OGDEN — Cyril Nopper figures his chances of successfully challenging the assessed valuation of his East Bench home — up a whopping 38.5 percent from last year — are slim to none.
"I've convinced myself there's nothing I can do," he said.
That doesn't mean he's not going to poke around, try to understand why, maybe even grumble a little bit. Indeed, after getting his valuation for 2018 last month, he launched his own inquiry, trying to figure out if he's an outlier or the norm, wanting to know what would account for such a jump.
"I'd just like to know how they do it," he said.
He's hardly the only homeowner who experienced a big jump in his or her valuation, a key factor in figuring property owners' tax bills, which, in Nopper's case, will go up an estimated $532 this year. Figures from the Weber County Assessor's Office show that the cumulative assessed valuation of homes in the county for 2018 reached a preliminary total of $19.77 billion, up 18 percent from $16.8 billion last year. That factors growth in the value of existing property and the value of new development and comes on top of more tempered growth from 2016 to 2017, 11 percent.
And it turns out that Nopper isn't the only one with questions, scratching his head, skeptical. As of mid-August, the assessor's office had received nearly 400 appeals from property owners suspicious their new property valuations may be excessive. The deadline to file a challenge is Sept. 17, 2018, while property tax bills — reflecting, essentially, the taxable value of homes as determined in the valuation process multiplied by the tax rates of the applicable taxing entities — come out in late October.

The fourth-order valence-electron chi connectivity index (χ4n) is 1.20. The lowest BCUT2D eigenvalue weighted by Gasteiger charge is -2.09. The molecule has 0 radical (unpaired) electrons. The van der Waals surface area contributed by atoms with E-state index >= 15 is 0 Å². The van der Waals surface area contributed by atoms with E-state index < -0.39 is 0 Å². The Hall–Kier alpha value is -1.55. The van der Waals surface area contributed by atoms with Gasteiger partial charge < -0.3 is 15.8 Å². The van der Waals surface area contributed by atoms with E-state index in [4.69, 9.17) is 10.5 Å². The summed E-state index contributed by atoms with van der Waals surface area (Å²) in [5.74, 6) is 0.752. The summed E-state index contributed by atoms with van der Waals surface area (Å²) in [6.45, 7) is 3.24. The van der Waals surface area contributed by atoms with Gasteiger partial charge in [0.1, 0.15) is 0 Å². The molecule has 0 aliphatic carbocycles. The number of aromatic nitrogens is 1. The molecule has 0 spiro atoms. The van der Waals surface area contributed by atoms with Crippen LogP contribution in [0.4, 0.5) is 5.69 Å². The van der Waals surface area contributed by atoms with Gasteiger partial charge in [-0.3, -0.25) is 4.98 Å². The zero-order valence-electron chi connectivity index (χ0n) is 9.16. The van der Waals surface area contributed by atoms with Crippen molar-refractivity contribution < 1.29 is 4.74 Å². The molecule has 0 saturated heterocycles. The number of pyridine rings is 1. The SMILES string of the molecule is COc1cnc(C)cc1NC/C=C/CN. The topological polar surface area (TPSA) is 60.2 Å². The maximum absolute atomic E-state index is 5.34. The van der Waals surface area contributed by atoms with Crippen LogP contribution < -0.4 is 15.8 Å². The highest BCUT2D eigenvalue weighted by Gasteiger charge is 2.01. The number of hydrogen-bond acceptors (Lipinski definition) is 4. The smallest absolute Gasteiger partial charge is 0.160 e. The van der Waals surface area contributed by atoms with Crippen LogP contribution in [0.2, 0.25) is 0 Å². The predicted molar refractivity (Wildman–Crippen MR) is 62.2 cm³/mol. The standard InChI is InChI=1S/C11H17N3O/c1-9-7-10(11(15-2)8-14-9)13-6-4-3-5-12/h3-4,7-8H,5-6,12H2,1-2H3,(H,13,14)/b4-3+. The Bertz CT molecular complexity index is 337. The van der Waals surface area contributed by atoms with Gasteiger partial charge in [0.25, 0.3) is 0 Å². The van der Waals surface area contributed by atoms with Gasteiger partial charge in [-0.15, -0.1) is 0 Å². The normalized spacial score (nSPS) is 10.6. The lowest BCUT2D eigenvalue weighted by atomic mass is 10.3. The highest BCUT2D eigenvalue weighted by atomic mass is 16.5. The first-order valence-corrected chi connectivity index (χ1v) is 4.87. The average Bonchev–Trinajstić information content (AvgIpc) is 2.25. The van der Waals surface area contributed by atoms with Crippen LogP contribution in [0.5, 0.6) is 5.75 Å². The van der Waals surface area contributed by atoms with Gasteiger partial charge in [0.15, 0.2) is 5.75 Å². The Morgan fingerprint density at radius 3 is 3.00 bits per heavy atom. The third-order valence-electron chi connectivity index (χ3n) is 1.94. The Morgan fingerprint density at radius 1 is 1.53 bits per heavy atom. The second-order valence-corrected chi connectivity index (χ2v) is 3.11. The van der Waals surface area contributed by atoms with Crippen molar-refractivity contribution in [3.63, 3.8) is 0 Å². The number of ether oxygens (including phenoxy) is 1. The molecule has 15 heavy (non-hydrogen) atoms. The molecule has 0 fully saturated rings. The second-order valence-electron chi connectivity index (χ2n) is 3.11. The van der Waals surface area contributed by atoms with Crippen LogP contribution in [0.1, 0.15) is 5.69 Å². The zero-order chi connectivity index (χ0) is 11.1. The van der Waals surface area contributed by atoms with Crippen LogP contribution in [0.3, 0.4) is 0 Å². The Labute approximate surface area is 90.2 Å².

"Similar to other years, some of our customers are surprised by their value changes," Weber County Assessor John Ulibarri said in an email. "This year is exacerbated somewhat by the rapid increase of sale prices of homes in Weber County."
But while valuations across the county are up, generally more this year than last year due to the strong real estate market, filing an appeal with Ulibarri's hardly guarantees success. So don't think you'll automatically be able to push that value down if you file a challenge and dial back the size of your property tax bill. Though 70 percent of appeals result in some sort of value reduction, Ulibarri said, his office typically receives only 1,500 challenges per year, representing less than 2 percent of taxable parcels in Weber County.
In Nopper's case, his focus is more about getting a handle on why his valuation is up, understanding the $532 jump in taxes. Tapping online property tax records and the analytical skills he honed as a computer programmer and systems analyst, Nopper, now retired, reviewed the valuations of his neighbors' homes, trying to figure out if his case is unique or if he's part of a trend.